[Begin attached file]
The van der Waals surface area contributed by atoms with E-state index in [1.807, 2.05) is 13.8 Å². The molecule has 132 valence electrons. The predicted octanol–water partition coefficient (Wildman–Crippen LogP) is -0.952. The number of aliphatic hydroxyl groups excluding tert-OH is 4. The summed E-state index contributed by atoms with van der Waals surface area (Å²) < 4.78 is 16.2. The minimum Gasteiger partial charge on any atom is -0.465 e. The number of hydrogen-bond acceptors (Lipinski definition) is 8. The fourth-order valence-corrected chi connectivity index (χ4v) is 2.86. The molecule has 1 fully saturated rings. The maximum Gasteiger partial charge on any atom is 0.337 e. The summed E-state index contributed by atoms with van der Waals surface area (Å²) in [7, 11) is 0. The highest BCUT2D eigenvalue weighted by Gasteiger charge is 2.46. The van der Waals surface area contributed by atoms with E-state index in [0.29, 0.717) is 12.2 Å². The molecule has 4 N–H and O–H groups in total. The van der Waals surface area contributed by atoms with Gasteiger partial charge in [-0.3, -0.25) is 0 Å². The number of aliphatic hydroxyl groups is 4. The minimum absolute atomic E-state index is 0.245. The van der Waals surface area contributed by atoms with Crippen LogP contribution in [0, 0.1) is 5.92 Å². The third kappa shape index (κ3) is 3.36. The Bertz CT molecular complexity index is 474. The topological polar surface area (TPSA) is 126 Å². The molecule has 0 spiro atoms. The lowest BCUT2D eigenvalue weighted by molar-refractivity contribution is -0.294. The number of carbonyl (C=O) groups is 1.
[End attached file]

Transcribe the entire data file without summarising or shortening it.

The van der Waals surface area contributed by atoms with E-state index in [1.807, 2.05) is 13.8 Å². The molecule has 132 valence electrons. The predicted octanol–water partition coefficient (Wildman–Crippen LogP) is -0.952. The number of aliphatic hydroxyl groups excluding tert-OH is 4. The summed E-state index contributed by atoms with van der Waals surface area (Å²) < 4.78 is 16.2. The minimum Gasteiger partial charge on any atom is -0.465 e. The number of hydrogen-bond acceptors (Lipinski definition) is 8. The fourth-order valence-corrected chi connectivity index (χ4v) is 2.86. The molecule has 1 fully saturated rings. The maximum Gasteiger partial charge on any atom is 0.337 e. The summed E-state index contributed by atoms with van der Waals surface area (Å²) in [7, 11) is 0. The highest BCUT2D eigenvalue weighted by Gasteiger charge is 2.46. The van der Waals surface area contributed by atoms with E-state index in [0.29, 0.717) is 12.2 Å². The molecule has 4 N–H and O–H groups in total. The van der Waals surface area contributed by atoms with Gasteiger partial charge in [-0.3, -0.25) is 0 Å². The number of aliphatic hydroxyl groups is 4. The minimum absolute atomic E-state index is 0.245. The van der Waals surface area contributed by atoms with Crippen LogP contribution in [0, 0.1) is 5.92 Å². The third kappa shape index (κ3) is 3.36. The Bertz CT molecular complexity index is 474. The topological polar surface area (TPSA) is 126 Å². The molecule has 0 spiro atoms. The lowest BCUT2D eigenvalue weighted by molar-refractivity contribution is -0.294. The number of carbonyl (C=O) groups is 1.